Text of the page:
Just a year ago, he was at the top of his class. He wasn't just an "A" student, but, as CBS News Correspondent Mika Brzezinski reports, a star football player at his Rome, Georgia high school.
Number "73" was on his way to Vanderbilt University on a full scholarship, until, "I just lost everything I had," he says.
So how would he describe what happened?
"Consensual sex between me and another classmate, and now I'm serving ten years in prison," he says.
That classmate, who is white and was just shy of 16, accused Dixon, who was 18, of rape. Her story did not convince Kathy Tippett, Robert Williamson or the rest of a nearly all white jury.
"We knew it wasn't rape," says Williamson. "The pictures and her testimony, nothing added up to rape - forcible rape."
"Marcus needs to come home," says Tippett.
But the prosecution had added another charge: aggravated child molestation. Meant to address sexual predators, it applies when a child is injured during "an immoral or indecent act." The jury was told they could consider the girl's loss of virginity an injury.
"The boy, he's sinned," says Ken Jones, Dixon's adoptive father. "He knows he's committed a sin, but he hasn't committed a crime.
"Now, should the boy be punished for ten years for committing a sin?"
Jones and his wife Peri will never forget the night police ordered them to turn their son in.
"It was the hardest thing I ever had to do," says his father.
Ken Jones coached Dixon in little league, when the 9-year-old asked to come home with him.
"He wanted a mom and dad at home," says Peri.
And what did the Jones, who see Dixon as their son, tell Dixon about the decisions he made that day?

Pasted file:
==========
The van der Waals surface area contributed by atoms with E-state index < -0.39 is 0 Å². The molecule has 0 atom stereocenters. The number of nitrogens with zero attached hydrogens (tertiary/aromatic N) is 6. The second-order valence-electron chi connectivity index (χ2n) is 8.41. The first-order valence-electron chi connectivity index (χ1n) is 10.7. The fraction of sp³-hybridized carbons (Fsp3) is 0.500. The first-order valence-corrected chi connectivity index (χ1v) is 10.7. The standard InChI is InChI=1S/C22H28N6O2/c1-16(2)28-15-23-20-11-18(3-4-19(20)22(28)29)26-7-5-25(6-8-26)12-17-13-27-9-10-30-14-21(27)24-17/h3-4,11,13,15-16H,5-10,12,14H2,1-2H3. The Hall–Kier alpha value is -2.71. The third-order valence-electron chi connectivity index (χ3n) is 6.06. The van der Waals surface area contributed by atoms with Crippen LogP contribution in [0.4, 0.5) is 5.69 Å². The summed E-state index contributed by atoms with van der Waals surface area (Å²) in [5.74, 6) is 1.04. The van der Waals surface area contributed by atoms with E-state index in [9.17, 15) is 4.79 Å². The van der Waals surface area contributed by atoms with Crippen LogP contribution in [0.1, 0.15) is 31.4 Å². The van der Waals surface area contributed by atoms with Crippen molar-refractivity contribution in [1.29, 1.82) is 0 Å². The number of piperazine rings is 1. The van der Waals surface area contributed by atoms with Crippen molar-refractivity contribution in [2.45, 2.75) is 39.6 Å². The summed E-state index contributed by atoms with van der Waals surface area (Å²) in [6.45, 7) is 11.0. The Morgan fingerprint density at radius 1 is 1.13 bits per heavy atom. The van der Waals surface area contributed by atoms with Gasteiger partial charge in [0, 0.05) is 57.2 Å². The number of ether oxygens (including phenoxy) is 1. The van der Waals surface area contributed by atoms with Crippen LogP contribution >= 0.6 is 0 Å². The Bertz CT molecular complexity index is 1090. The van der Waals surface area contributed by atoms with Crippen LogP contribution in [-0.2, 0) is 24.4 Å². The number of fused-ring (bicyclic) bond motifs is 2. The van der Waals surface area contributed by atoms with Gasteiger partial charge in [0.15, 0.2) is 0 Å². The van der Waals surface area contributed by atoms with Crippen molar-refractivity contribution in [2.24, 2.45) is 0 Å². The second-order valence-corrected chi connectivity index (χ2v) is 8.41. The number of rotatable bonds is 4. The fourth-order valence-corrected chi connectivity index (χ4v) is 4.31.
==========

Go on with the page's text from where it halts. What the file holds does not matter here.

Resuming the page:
"When he told me what happened I was scared to death," said Ken Jones. "When he told me she was a white girl, you know, I just sat down and started crying because I knew what they were going to do to him."
District attorney Leigh Patterson refused to speak with us, but has insisted that race was not a factor. But the jury insists that Patterson mishandled the Dixon case.
"I think the law, this charge, was misapplied to Marcus," says Tippett. "I mean, it's not meant for an 18-year–old having consensual sex.
"It's just not right, and I think we made a wrong decision on that one."
They thought aggravated child molestation was just a misdemeanor, not a felony, and believed Dixon would be set free.
"I can honestly say, and talk for the other ten jurors, that we had no intention of sending him to prison for ten years," says Williamson. "We were sure he would go home that day."
"It's a mistake you have to live with every day."
When asked if he had any idea that he might possibly be breaking the law, Dixon says, " I had no idea at all. I was not thinking about breaking any laws."
Asked if he's a rapist or a child molester, Dixon replies, "No ma'am."
Dixon has spent almost a year in prison. His appeal this week before the Georgia Supreme Court is his last chance at freedom for a decade